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Myanmar's first-ever New Year's countdown

At last, a big, messy and joyous countdown
People wait before the countdown to the New Year near the Shwe Da Gon pagoda and Kandawgyi Lake in Yangon on December 31, 2012. Some 50,000 people were expected to gather at the revered golden Shwedagon Pagoda in Yangon for the city's first public countdown to the New Year and fireworks. (Ye Aung Thu/AFP/Getty Images)

Focusing on the long toil for big-issue freedoms in Myanmar -- free elections or freedom from land-grabbing army battalions -- can sometimes overshadow the small pleasures that were forbidden by the former military regime.

Like getting tipsy and joining thousands of compatriates in a New Year's countdown.

But last night, at Yangon's resplendent Shwedagon Pagoda, the citizens were allowed to do just that, the Associated Press reports. One organizer told news outlet The Irrawaddy that roughly 50,000 were expected to turn out. (GlobalPost has posted a slideshow of the gala.)

Large and uncontrollable gatherings on this scale have long been prohibited in Myanmar, an authoritarian nation on the mend.

This giant New Year's bash, standard fare in most countries, is just one of many signs that the nation is swinging towards normalcy. Still, given Myanmar's odd time zone, which is 30 minutes off from its neighbors, the nation was largely alone in celebrating at the stroke of midnight. Only Australia's remote Cocos Islands -- population 600 -- share the same time zone.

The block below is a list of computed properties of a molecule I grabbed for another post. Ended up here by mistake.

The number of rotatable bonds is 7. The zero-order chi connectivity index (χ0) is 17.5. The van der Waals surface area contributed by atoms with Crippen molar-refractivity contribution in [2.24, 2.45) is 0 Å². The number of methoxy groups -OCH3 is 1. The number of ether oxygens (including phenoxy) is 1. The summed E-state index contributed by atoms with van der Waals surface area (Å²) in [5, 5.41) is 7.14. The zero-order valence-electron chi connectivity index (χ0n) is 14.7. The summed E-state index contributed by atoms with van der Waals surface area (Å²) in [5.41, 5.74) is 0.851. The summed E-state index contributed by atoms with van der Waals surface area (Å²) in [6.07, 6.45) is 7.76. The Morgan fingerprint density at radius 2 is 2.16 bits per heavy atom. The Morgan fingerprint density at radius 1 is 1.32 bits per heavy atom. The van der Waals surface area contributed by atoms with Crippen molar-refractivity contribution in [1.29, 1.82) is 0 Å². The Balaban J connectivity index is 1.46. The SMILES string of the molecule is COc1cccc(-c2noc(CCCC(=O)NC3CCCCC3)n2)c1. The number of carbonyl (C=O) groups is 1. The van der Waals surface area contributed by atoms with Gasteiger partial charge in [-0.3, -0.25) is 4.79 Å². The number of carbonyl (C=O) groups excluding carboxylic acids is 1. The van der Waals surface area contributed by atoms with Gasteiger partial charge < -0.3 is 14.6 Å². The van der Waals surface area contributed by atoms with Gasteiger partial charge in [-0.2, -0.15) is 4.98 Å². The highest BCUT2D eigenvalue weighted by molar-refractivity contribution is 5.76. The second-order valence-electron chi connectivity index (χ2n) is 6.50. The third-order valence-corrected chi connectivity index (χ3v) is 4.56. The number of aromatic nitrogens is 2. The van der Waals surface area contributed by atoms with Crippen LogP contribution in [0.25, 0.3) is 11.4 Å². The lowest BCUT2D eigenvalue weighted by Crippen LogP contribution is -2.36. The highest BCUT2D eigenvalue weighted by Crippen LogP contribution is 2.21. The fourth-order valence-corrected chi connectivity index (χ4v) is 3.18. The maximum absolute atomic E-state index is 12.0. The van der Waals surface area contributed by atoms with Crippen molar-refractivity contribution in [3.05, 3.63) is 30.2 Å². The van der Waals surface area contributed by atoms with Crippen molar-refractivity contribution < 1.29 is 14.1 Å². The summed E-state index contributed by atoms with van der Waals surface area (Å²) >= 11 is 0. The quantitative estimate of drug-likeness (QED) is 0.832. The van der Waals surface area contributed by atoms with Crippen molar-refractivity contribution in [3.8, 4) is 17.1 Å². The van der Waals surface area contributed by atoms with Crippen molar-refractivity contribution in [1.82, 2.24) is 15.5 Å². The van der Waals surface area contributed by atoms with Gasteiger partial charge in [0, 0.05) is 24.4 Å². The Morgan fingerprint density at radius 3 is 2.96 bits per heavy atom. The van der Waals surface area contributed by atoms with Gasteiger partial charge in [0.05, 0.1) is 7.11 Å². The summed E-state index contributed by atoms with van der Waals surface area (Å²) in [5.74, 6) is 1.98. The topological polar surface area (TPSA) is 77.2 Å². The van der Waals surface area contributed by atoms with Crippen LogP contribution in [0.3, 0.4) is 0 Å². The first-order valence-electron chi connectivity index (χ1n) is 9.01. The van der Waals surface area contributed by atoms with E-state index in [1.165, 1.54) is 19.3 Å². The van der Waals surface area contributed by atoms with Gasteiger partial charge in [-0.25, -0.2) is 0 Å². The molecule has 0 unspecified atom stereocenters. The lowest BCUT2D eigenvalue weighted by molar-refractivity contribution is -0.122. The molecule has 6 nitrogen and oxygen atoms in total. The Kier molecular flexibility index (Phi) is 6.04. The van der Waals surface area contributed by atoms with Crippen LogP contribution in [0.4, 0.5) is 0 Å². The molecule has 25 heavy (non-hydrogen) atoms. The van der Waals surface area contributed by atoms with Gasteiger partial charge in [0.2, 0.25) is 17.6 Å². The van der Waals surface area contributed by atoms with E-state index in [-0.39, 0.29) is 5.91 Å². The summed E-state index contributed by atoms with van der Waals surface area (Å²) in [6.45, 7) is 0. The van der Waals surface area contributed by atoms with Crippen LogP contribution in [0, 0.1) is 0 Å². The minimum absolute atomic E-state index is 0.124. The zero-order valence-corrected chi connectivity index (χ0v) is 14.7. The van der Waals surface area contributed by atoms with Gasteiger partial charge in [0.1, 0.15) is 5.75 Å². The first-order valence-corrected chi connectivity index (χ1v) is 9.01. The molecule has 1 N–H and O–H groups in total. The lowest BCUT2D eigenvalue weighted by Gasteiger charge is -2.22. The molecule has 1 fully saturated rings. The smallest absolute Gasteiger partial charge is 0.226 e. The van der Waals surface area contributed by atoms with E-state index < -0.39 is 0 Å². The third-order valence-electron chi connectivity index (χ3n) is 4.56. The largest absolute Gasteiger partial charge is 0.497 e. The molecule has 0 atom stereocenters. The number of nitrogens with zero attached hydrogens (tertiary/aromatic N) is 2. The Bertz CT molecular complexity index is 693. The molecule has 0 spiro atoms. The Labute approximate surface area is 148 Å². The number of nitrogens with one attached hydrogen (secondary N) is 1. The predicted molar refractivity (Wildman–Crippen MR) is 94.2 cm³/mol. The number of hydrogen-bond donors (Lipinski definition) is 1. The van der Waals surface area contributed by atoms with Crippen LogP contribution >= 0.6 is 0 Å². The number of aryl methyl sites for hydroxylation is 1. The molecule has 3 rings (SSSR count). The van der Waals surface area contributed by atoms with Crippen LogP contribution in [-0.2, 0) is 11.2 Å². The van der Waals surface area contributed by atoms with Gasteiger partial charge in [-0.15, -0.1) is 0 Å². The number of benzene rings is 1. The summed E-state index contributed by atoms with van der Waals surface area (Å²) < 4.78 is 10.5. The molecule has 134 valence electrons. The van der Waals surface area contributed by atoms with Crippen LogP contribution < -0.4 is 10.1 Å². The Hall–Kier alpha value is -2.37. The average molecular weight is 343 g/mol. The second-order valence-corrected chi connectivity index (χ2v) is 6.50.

It's impossible to neatly sum up Myanmar's 2012, a year that saw draconian laws relaxed and U.S. President Barack Obama's historic visit along with intense ethnic violence both in the mountains along China's border and the tropical coast. This year may prove whether Myanmar's reform movement is really powerful enough to tame the nation's worst abuses.

But here's to a less bloody and more free Myanmar in 2013.


Delhi gears up for renewed protests after gang rape victim succumbs to injuries

Anger mounts over government's decision to send victim to Singapore for treatment, and police barricades designed to limit protests.
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Indian protesters burn a rapist in effigy Dec. 26, 2012, in New Delhi, India. (Sajjad Hussain/AFP/Getty Images)

Protesters have already begun to gather at New Delhi's Jantar Mantar on Saturday morning, as the city wakes to the news that the victim of a brutal gang rape died in a Singapore hospital overnight.